Students participating in the Niagara University Opportunity Program’s four-week summer program completed their studies with a poster presentation in the B. Thomas Golisano Center for Integrated Sciences on July 25. The students, all freshmen who will begin classes in the fall, were inspired by the historical research they conducted in assistant professor Dr. Michael Durfee’s class.
Looking at American history from World War II to the present, groups of students presented on topics including the Black Panther Party, the civil rights movement, public housing at the Wendell O. Pruitt Homes and William Igoe Apartments (Pruitt–Igoe) in St. Louis, Mo., and the 13th Amendment.
Jaden Turner and Matalyn Ott, both from Niagara Falls, N.Y., chose Pruitt-Igoe as their topic. Matalyn was interested in what the people who lived there endured, while Jaden was intrigued by the fact that fathers weren’t allowed to live with their families in the complex.
Lerma Halamani from Niagara Falls, Shamaria Burrows from Rochester, N.Y., and Anthony Stevenson from Lockport, N.Y., compared the differences between the Black Panthers and the civil rights movement. “Usually, in American history, you don’t hear about the Black Panther party and how they violently portrayed themselves,” Anthony explained. “You just hear about Martin Luther King and Rosa Parks. 'A house divided against itself cannot stand,’” he added, referencing a quote by Abraham Lincoln, and noted that these two, separate efforts worked against each other.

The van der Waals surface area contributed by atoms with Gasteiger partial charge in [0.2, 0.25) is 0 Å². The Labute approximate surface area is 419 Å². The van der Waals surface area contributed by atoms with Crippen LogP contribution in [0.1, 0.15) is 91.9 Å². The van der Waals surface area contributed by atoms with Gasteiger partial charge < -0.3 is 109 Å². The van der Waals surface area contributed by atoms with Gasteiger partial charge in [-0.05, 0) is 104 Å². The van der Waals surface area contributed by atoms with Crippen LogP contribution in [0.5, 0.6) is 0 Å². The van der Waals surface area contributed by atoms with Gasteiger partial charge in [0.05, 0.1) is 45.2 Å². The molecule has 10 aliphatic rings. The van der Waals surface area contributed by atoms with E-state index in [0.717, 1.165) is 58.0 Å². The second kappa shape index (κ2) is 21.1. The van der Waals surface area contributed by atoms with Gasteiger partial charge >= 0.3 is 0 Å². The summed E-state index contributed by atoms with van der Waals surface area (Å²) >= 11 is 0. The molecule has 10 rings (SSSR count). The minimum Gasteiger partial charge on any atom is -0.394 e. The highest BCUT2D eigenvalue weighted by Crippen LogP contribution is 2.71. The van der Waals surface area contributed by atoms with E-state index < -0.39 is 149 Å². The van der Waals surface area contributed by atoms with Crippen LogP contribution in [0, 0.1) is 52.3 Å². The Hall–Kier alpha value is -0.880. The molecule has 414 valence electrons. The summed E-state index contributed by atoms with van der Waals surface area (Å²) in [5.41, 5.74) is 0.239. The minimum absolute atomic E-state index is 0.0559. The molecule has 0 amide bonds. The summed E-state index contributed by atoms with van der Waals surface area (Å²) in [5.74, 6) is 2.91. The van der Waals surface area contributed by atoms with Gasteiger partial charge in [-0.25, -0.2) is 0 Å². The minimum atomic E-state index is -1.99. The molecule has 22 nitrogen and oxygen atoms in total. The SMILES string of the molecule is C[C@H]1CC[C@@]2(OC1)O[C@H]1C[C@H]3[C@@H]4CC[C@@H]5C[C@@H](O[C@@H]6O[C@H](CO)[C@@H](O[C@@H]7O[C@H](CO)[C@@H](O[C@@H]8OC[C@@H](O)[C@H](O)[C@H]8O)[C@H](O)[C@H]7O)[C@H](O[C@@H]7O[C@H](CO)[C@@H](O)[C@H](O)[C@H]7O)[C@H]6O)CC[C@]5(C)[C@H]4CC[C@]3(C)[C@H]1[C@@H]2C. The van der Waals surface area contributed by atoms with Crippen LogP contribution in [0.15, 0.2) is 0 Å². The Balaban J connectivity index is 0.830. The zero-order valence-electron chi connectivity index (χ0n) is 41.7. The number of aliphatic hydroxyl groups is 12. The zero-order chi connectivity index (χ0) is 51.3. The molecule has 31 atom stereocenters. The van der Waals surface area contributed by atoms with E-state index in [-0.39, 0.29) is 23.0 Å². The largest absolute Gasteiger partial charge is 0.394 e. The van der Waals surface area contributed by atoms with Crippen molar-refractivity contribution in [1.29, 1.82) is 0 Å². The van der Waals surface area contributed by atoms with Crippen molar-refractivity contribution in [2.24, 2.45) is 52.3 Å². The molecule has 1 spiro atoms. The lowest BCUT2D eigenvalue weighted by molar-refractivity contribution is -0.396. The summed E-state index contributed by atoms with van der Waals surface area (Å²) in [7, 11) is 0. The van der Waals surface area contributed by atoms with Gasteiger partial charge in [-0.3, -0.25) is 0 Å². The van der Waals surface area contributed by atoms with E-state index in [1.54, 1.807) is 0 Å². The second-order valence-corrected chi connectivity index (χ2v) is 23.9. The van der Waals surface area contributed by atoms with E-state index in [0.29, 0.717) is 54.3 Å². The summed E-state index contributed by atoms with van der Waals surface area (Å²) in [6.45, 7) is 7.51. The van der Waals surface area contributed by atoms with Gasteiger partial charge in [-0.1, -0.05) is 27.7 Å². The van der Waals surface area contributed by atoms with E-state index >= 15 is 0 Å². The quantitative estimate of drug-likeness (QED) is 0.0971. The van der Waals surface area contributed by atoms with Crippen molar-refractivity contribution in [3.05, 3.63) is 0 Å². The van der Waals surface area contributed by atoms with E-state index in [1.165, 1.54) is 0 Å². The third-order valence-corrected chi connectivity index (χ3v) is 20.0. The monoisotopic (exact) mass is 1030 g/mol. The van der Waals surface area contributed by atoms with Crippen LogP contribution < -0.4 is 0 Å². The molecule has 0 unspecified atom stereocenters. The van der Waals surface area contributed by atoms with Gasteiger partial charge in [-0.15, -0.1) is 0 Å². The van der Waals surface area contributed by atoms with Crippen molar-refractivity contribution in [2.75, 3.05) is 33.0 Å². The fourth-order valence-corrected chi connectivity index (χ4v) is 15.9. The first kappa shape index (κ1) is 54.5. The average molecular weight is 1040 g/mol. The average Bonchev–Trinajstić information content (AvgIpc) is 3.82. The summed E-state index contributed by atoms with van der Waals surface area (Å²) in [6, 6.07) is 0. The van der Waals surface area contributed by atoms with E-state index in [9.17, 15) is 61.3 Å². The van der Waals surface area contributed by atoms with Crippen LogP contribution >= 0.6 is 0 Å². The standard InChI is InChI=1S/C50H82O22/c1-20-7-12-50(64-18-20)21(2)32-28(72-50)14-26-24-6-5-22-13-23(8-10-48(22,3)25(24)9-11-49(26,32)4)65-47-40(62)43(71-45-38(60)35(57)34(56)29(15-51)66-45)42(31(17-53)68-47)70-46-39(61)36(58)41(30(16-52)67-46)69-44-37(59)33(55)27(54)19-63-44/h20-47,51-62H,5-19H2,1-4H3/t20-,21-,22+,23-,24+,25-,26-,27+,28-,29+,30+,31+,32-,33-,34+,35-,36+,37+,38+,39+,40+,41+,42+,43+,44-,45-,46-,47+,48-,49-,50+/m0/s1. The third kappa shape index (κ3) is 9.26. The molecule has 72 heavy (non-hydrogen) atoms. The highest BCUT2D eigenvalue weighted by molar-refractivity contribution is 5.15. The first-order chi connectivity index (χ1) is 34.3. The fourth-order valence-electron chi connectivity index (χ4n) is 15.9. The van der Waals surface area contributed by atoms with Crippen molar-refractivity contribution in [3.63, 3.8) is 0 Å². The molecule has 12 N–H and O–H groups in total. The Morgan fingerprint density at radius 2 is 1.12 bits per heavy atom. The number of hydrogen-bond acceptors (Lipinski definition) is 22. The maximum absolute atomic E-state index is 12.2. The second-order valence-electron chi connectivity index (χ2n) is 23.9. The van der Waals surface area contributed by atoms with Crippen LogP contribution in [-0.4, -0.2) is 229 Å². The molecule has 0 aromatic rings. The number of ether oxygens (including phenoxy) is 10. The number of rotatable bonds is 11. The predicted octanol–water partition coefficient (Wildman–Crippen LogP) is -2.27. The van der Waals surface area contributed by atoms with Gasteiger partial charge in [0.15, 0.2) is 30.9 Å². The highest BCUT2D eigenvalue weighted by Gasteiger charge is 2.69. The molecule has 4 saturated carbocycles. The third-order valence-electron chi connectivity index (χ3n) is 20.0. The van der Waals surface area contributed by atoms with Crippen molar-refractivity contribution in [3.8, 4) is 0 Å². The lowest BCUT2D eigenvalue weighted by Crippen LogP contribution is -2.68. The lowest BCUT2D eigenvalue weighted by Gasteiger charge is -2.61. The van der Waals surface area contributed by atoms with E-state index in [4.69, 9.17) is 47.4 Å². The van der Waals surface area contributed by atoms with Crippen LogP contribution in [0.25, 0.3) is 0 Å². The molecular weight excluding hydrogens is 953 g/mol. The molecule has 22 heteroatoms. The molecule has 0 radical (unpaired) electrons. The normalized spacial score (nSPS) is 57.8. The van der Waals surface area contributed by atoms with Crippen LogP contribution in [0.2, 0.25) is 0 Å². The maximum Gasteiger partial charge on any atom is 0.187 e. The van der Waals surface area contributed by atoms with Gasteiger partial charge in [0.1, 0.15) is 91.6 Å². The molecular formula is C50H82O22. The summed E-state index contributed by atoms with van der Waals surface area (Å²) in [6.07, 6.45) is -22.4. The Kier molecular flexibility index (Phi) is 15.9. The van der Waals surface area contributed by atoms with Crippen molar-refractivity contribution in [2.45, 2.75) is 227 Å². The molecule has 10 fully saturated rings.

Teaira Clay-Lewis from Buffalo, N.Y., and Jessica Young from Cheektowaga (both pictured at left), explored an unexpected topic: the ways the media influences its audience. Their poster presentation, “According to Your Wallet, You are the Prettiest Girl in the 1940s,” showcased the messages Seventeen magazine published regarding what teenage girls should eat, wear, and aspire to during that decade. Teaira noted that they were interested in the topic because, although the messages might be different (smoking cigarettes vs. vaping as a sign of adulthood) the media still influences young people today.
The Niagara University Opportunity Program is a comprehensive program designed for students who have the potential for and interest in furthering their education but are not admissible under Niagara University's regular admissions criteria. The ultimate goal of the program is to make higher education possible for students who are both academically underprepared and economically disadvantaged. The Niagara University Opportunity Program is funded jointly by the University and the New York State Education Department.